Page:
Forecasting The Market: A Thought Experiment Revisited

Includes: SPY
by: Doug Short

By Chris Turner

With 98% of companies reporting for the Q3 2012 earnings season, here is the latest update of my ongoing "thought experiment" for forecasting the S&P 500 price based on earnings fundamentals.

The chart below is based on the latest trailing 12 months earnings (TTM) data published on the Standard & Poor's website as of Dec. 16. The numbers are from the spreadsheet maintained by senior analyst Howard Silverblatt. (See this monthly valuation update for instructions on downloading the spreadsheet.)

Here are the key assumptions in the calculations:

  • The 10-year average of nominal TTM earnings is 55.22 at the end of 2011, rising to 87.78 by the end of 2012, based on "as reported" earnings forecasts.
  • The average nominal cyclical P/E 10 is currently 18.15.
  • The S&P 500 historic prices used in the calculations are monthly averages of daily closes.
  • Standard & Poor's estimates of TTM earnings for Q1 2012 through Q4 2012 are $88.54, $87.92, $86.50, and $87.78, respectively (as of the latest spreadsheet).
  • The months between the quarterly earnings estimates are linear interpolations.

The blue line represents Standard & Poor's TTM forecast earnings by month, multiplied by the historical nominal 10-year P/E ratio. At 2012 year-end earnings of $87.78 and an average nominal P/E of 18.15, we would see the S&P 500 at 1593. At this level, the nominal P/E 10 would be 26.89, and the index would be about 47% above a hypothetical price multiple of the extrapolated 10-year earnings average.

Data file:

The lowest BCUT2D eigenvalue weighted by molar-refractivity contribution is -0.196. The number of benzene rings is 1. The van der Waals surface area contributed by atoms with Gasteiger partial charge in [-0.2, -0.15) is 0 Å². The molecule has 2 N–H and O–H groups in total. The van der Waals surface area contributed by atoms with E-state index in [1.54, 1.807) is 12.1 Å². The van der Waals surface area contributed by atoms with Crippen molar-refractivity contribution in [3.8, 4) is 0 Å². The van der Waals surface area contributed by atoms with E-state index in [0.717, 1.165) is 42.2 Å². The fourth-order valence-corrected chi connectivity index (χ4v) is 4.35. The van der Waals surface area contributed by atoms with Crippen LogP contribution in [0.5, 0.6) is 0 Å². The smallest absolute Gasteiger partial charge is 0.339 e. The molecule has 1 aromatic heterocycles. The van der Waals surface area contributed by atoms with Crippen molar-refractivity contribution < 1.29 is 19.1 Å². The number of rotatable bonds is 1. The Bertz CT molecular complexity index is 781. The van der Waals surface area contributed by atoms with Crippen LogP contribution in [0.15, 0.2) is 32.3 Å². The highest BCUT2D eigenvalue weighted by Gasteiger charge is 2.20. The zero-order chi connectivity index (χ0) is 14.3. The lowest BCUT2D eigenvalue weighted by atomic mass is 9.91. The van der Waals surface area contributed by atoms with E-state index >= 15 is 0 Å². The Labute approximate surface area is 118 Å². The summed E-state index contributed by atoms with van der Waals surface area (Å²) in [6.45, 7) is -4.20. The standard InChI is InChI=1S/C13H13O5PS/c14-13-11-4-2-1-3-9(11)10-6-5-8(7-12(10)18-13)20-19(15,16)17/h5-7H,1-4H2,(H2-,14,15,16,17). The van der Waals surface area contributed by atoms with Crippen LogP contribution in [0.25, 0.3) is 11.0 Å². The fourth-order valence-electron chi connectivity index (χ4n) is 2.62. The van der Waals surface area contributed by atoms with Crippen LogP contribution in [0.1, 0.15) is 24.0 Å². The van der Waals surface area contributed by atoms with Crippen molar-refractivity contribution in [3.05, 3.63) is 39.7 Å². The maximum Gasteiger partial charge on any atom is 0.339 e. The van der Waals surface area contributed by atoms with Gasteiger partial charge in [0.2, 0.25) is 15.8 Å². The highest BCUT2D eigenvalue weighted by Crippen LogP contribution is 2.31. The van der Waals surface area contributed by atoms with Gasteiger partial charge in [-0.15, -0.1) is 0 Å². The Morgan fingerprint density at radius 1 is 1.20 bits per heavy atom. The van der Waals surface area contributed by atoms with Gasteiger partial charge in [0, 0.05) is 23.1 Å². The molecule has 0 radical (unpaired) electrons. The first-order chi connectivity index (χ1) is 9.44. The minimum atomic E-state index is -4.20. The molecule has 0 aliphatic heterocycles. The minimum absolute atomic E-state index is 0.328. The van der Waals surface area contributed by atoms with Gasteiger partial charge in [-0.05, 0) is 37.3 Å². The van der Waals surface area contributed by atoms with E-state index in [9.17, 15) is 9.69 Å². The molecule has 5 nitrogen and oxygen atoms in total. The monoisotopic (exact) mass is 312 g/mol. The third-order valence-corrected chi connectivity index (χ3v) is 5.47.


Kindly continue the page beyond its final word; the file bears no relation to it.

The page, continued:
The red line represents a hypothetical S&P 500 price that is a multiple of the average nominal P/E 10 of 18.15 and the 10-year average earnings of 55.22 for December 2011. The monthly index price estimates thereafter are linear extrapolations based on average 10-year earnings growth.

The optimistic view (blue line) would put us around 1593 in the S&P 500 by the end of November, the assumptions being that the Standard & Poor's earnings forecasts are correct and the nominal P/E 10 ratio is the multiple we see.

The pessimistic view (red line) is a reversion to the historic earnings and nominal P/E 10 multiple.

But history shows us that, regardless of your preferred earnings divisor (nominal or real, TTM or the 10-year average TTM), the P/E ratio has never hovered around the average. The market swings above and below its long-term average valuation in erratic arcs that can last for many years. For a long-term perspective on valuation extremes, see "Four Market Valuation Indicators" and the compelling research of Ed Easterling on the history of earnings per share.